Top 4 Misconceptions About Gout

By Dr. Christopher Parker

Where do you look for information about gout? If your answer is the internet, you are not alone. The internet can be a great source of information. But there also are many myths living online that can work against your best efforts to control your gout.

Here are the top four misconceptions I try to clear up with my patients:

  1. “Gout will always be unmanageable.”
    While it’s true that there is no cure for gout, that doesn’t mean the disease can’t be managed. There are several options available to effectively treat and manage your gout. Visiting a health care provider is the first step in finding the treatment that will work for you. Your doctor is there to be your partner and guide in helping you to control your gout.
  2. “Only overweight men are diagnosed with gout.”
    Men and women of all ages can develop gout. Although it is true that men are more likely to have gout, women — particularly those post menopause, –can still have gout. While weight and diet can increase your risk of gout and gout flares, it is not the only factor. Generally, gout is influenced by other risk factors, such as family history, chronic kidney disease or trauma to the joint, rather than simply gender and weight.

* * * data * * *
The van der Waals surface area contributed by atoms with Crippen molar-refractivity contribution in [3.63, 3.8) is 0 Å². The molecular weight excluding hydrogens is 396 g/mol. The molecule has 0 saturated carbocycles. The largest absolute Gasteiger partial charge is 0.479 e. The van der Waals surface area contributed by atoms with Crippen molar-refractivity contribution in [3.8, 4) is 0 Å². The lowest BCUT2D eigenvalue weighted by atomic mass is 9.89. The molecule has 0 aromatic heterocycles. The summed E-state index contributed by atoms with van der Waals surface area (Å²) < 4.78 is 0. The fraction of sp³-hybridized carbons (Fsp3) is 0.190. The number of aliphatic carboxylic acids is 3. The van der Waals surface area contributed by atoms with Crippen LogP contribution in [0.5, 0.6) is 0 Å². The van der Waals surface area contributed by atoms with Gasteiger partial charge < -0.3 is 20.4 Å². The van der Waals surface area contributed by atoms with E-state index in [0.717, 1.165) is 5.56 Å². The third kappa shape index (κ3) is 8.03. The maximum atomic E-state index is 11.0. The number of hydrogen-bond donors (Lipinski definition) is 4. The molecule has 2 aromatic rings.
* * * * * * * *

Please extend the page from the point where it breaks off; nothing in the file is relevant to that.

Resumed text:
3. “Gout pain affects only the big toe.”
    While gout attacks most commonly occur in the big toe, they can also affect other joints, including the ankles, knees, elbows, wrists and fingers. If gout attacks your big toe first, and your gout is not being well managed, it can come back and develop in other joints.
  4. “Home remedies like cherry juice and apple cider vinegar ‘cure’ gout.”
    The only way to effectively control gout is by visiting your health care provider and finding a treatment that works for you. While home remedies like tart cherry juice and apple cider vinegar are widely discussed and used in the gout community, research has not shown that they are effective in treating gout and gout flares. For the most part, however, these home remedies aren’t doing you any harm. If you think it is helping, and your doctor give you the “ok,” by all means continue using these home remedies alongside the treatment plan you and your doctor have developed. 

Don’t let these misconceptions stand in the way of you controlling your gout. Find a doctor and take your treatment as prescribed. Learn from others in the Gout Support Group of America Facebook group. And live your life to the fullest by successfully managing your gout.